Janus Particles' Light-Matter Convergence Could Boost Optical Displays

Pohang University of Science & Technology (POSTECH)

A research team consisting of Professor Kyoung-Duck Park and Hyeongwoo Lee, an integrated PhD student, from the Department of Physics at Pohang University of Science and Technology (POSTECH) has pioneered an innovative technique in ultra-high-resolution spectroscopy. Their breakthrough marks the world's first instance of electrically controlling polaritons—hybridized light-matter particles—at room temperature.

Polaritons are "half-light half-matter" hybrid particles, having both the characteristics of photons—particles of light—and those of solid matter. Their unique characteristics exhibit properties distinct from both traditional photons and solid matter, unlocking the potential for next-generation materials, particularly in surpassing performance limitations of optical displays. Until now, the inability to electrically control polaritons at room temperature on a single particle level has hindered their commercial viability.

The research team has devised a novel method called "electric-field tip-enhanced strong coupling spectroscopy", enabling ultra-high-resolution electrically controlled spectroscopy. This new technique empowers the active manipulation of individual polariton particles at room temperature.

This technique introduces a novel approach to measurement, integrating super-resolution microscopy previously invented by Prof. Kyoung-Duck Park 's team with ultra-precise electrical control. The resulting instrument not only facilitates stable generation of polariton in a distinctive physical state called strong coupling at room temperature but also allows for the manipulation of the color and brightness of the light emitted by the polariton particles through the use of electric-field. Using polariton particles instead of quantum dots, key materials of QLED televisions, offers a notable advantage. A single polariton particle can emit light in all colors with significantly enhanced brightness. This eliminates the need for three distinct types of quantum dots to produce red, green, and blue light separately. Moreover, this property can be electrically controlled similar to conventional electronics. In terms of academic significance, the team has successfully established and experimentally validated the quantum confined stark effect in the strong coupling regime, shedding light on a longstanding mystery in polariton particle research.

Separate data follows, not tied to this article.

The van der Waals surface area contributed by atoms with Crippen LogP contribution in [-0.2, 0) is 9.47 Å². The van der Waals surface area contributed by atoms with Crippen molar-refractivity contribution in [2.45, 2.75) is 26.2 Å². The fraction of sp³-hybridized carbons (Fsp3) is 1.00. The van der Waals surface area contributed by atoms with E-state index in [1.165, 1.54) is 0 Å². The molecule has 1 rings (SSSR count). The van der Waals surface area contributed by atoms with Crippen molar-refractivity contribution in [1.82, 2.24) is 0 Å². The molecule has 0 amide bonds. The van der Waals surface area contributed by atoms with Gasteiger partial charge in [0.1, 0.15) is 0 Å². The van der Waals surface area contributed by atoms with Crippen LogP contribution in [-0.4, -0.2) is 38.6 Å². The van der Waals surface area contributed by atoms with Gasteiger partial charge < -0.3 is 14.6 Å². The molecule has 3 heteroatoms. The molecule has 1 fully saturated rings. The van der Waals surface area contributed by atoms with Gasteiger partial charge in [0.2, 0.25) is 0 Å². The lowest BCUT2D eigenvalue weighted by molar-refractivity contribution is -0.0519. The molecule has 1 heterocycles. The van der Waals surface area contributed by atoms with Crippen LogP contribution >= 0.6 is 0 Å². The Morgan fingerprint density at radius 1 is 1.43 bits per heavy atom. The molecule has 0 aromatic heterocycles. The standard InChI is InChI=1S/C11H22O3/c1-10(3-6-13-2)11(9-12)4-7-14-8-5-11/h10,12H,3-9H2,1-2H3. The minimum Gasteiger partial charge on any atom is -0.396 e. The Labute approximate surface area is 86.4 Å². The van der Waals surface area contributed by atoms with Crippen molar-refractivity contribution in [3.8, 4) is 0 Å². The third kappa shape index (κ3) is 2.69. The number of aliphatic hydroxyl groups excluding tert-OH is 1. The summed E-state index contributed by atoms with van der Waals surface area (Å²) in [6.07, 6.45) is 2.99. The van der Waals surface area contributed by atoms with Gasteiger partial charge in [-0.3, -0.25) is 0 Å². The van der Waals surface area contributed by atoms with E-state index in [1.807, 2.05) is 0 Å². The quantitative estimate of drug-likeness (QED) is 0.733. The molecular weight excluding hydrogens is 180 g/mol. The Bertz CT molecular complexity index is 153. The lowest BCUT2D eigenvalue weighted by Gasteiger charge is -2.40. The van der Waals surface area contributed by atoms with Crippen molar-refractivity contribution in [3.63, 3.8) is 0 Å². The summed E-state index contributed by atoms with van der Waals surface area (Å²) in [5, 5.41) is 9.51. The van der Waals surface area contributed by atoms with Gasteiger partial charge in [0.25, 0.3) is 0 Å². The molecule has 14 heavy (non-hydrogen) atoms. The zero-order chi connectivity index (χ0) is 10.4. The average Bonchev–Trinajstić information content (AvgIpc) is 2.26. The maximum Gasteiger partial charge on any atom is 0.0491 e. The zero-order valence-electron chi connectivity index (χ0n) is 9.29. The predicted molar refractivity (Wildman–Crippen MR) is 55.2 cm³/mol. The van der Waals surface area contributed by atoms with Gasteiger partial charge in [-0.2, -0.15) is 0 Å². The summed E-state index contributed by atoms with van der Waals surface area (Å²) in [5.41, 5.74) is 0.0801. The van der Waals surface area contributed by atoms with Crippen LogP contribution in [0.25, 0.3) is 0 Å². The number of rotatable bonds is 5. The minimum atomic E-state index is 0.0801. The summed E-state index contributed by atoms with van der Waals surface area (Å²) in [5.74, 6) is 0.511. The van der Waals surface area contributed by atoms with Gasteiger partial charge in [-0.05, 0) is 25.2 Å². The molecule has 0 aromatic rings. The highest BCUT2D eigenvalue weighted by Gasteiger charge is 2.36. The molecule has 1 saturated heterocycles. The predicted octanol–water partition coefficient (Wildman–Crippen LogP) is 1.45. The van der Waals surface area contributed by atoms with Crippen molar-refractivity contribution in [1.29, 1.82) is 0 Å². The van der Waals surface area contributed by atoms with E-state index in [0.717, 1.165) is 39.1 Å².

The team's accomplishment holds profound significance as it marks a scientific breakthrough paving the path for the next generation of research aimed at creating diverse optoelectronic devices and optical components based on polariton technology. This breakthrough is poised to make a substantial contribution to industrial advancement, particularly in providing key source technology for the development of groundbreaking products within the optical display industry including ultra-bright and compact outdoor displays. Hyeongwoo Lee, the lead author of the paper, emphasized the research's importance, stating that it represents "a significant discovery with the potential to drive advancements across numerous fields including next-generation optical sensors, optical communications, and quantum photonic devices."

The research utilized quantum dots fabricated by Professor Sohee Jeong's team and Professor Jaehoon Lim's team from Sungkyunkwan University. The theoretical model was crafted by Professor Alexander Efros of the Naval Research Laboratory while data analysis was conducted by Professor Markus Raschke's team from the University of Colorado and Professor Matthew Pelton's team from the University of Maryland. Yeonjeong Koo, Jinhyuk Bae, Mingu Kang, Taeyoung Moon, and Huitae Joo from POSTECH's Physics Department carried out the measurement work.

This research has been recently published in Physical Review Letters, an international physics journal, and was conducted with support from the Samsung Future Technology Incubation Program.

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